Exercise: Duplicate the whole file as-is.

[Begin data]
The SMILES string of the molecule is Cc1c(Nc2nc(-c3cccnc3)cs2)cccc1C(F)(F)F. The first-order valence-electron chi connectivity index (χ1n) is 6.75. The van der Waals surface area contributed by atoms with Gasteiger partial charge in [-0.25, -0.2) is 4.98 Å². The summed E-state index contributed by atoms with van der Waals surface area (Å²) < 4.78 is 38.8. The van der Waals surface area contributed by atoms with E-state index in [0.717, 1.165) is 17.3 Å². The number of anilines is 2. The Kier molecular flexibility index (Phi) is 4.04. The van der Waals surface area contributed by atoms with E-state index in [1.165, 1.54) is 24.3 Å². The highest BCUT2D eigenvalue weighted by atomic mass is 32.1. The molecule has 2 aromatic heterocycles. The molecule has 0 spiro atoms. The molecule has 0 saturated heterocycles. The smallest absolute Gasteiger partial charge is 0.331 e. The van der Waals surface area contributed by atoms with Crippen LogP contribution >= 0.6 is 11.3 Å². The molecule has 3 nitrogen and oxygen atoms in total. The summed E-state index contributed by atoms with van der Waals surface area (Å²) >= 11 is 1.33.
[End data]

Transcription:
The SMILES string of the molecule is Cc1c(Nc2nc(-c3cccnc3)cs2)cccc1C(F)(F)F. The first-order valence-electron chi connectivity index (χ1n) is 6.75. The van der Waals surface area contributed by atoms with Gasteiger partial charge in [-0.25, -0.2) is 4.98 Å². The summed E-state index contributed by atoms with van der Waals surface area (Å²) < 4.78 is 38.8. The van der Waals surface area contributed by atoms with E-state index in [0.717, 1.165) is 17.3 Å². The number of anilines is 2. The Kier molecular flexibility index (Phi) is 4.04. The van der Waals surface area contributed by atoms with E-state index in [1.165, 1.54) is 24.3 Å². The highest BCUT2D eigenvalue weighted by atomic mass is 32.1. The molecule has 2 aromatic heterocycles. The molecule has 0 spiro atoms. The molecule has 0 saturated heterocycles. The smallest absolute Gasteiger partial charge is 0.331 e. The van der Waals surface area contributed by atoms with Crippen LogP contribution >= 0.6 is 11.3 Å². The molecule has 3 nitrogen and oxygen atoms in total. The summed E-state index contributed by atoms with van der Waals surface area (Å²) >= 11 is 1.33.